Review Article

MicroRNA Therapeutics in Triple Negative Breast Cancer

Sarmistha Mitra*

Published: 27 June, 2017 | Volume 1 - Issue 1 | Pages: 009-017

Breast cancer is a complex disease and one of the main causes of cancer-related mortality in women worldwide. In case of approximately 15% of all breast cancers, three markers i.e. estrogen receptors (ER), progesterone receptors (PR) and human epidermal growth factor receptors-2 (HER2) are not expressed, and is commonly termed as triple-negative breast cancer (TNBC). Particularly, TNBC is associated with a higher percentage of breast cancer related mortality, which is often aggressive and most frequently found with a BRCA1 mutation or increased basal marker expression. However, due to the limitations of chemotherapy and radiation based treatment; the current challenge is to establish a new strategy of diagnosis and treatment of TNBC. The deregulation of a number of microRNAs (miRNAs) in breast cancer has been widely reported. Therefore, this review is directed towards enhancing our understanding of the involvement of various miRNAs in the pathology of TNBC, their upregulations and downregulations and the effects on various factors. From recent studies a number of miRNAs are found to be related with TNBC, which have great potential to be used as a biomarker to determine the disease prognosis and predict the fate of disease. Again miRNA can be targeted to be applied as a therapeutic to provide a great benefit to the patients of TNBC by finding a new, safe, and effective treatment strategy.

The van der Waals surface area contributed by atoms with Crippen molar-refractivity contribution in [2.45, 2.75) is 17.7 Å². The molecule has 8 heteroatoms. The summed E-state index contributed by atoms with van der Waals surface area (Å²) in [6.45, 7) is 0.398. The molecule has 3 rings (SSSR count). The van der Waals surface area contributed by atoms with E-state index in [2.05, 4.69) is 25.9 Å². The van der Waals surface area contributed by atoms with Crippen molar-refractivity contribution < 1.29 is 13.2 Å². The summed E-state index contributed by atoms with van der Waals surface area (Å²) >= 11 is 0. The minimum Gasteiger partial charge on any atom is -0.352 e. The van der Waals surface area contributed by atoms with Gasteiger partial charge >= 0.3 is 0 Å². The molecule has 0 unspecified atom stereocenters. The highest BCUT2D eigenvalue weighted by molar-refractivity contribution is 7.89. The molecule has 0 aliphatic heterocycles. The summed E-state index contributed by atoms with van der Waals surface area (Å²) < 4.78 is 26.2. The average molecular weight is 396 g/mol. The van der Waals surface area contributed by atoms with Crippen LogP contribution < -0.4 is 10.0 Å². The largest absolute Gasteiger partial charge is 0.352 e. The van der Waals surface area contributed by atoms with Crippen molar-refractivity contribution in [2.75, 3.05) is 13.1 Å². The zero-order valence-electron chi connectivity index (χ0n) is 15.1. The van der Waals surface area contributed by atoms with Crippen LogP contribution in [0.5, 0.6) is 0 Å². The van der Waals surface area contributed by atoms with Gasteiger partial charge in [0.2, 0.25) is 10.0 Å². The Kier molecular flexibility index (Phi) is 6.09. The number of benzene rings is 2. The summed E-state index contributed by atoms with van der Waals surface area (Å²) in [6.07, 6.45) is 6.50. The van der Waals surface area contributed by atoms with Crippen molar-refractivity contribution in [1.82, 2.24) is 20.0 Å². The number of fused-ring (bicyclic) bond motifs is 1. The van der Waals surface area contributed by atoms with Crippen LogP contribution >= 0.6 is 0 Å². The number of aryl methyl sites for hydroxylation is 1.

Read Full Article HTML DOI: 10.29328/journal.hjpcr.1001003 Cite this Article Read Full Article PDF


miRNA; HER2; TNBC; Breast cancer


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